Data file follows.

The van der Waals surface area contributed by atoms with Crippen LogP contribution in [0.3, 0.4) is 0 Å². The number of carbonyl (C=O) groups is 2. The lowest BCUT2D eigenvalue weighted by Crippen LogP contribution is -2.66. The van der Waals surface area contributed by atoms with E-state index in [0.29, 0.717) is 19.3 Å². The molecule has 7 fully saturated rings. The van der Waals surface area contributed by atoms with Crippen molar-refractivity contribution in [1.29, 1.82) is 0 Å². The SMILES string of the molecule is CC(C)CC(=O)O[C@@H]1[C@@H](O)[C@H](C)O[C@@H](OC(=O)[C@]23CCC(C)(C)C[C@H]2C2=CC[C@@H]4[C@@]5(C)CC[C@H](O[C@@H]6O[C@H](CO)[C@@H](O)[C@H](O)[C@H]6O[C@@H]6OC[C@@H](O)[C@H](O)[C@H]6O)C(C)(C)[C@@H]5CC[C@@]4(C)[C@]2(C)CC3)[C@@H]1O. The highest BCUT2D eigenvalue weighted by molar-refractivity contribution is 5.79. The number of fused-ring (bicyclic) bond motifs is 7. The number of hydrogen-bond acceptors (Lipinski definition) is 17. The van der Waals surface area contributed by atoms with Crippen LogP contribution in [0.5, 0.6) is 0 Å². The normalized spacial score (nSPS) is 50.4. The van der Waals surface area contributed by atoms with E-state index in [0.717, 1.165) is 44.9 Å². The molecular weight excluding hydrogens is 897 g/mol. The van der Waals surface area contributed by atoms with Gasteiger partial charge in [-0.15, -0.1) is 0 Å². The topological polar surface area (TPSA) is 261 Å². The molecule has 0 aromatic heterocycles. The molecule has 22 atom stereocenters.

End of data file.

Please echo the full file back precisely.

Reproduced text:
The van der Waals surface area contributed by atoms with Crippen LogP contribution in [0.3, 0.4) is 0 Å². The number of carbonyl (C=O) groups is 2. The lowest BCUT2D eigenvalue weighted by Crippen LogP contribution is -2.66. The van der Waals surface area contributed by atoms with E-state index in [0.29, 0.717) is 19.3 Å². The molecule has 7 fully saturated rings. The van der Waals surface area contributed by atoms with Crippen molar-refractivity contribution in [1.29, 1.82) is 0 Å². The SMILES string of the molecule is CC(C)CC(=O)O[C@@H]1[C@@H](O)[C@H](C)O[C@@H](OC(=O)[C@]23CCC(C)(C)C[C@H]2C2=CC[C@@H]4[C@@]5(C)CC[C@H](O[C@@H]6O[C@H](CO)[C@@H](O)[C@H](O)[C@H]6O[C@@H]6OC[C@@H](O)[C@H](O)[C@H]6O)C(C)(C)[C@@H]5CC[C@@]4(C)[C@]2(C)CC3)[C@@H]1O. The highest BCUT2D eigenvalue weighted by molar-refractivity contribution is 5.79. The number of fused-ring (bicyclic) bond motifs is 7. The number of hydrogen-bond acceptors (Lipinski definition) is 17. The van der Waals surface area contributed by atoms with Crippen LogP contribution in [0.5, 0.6) is 0 Å². The normalized spacial score (nSPS) is 50.4. The van der Waals surface area contributed by atoms with E-state index in [0.717, 1.165) is 44.9 Å². The molecular weight excluding hydrogens is 897 g/mol. The van der Waals surface area contributed by atoms with Gasteiger partial charge in [-0.15, -0.1) is 0 Å². The topological polar surface area (TPSA) is 261 Å². The molecule has 0 aromatic heterocycles. The molecule has 22 atom stereocenters.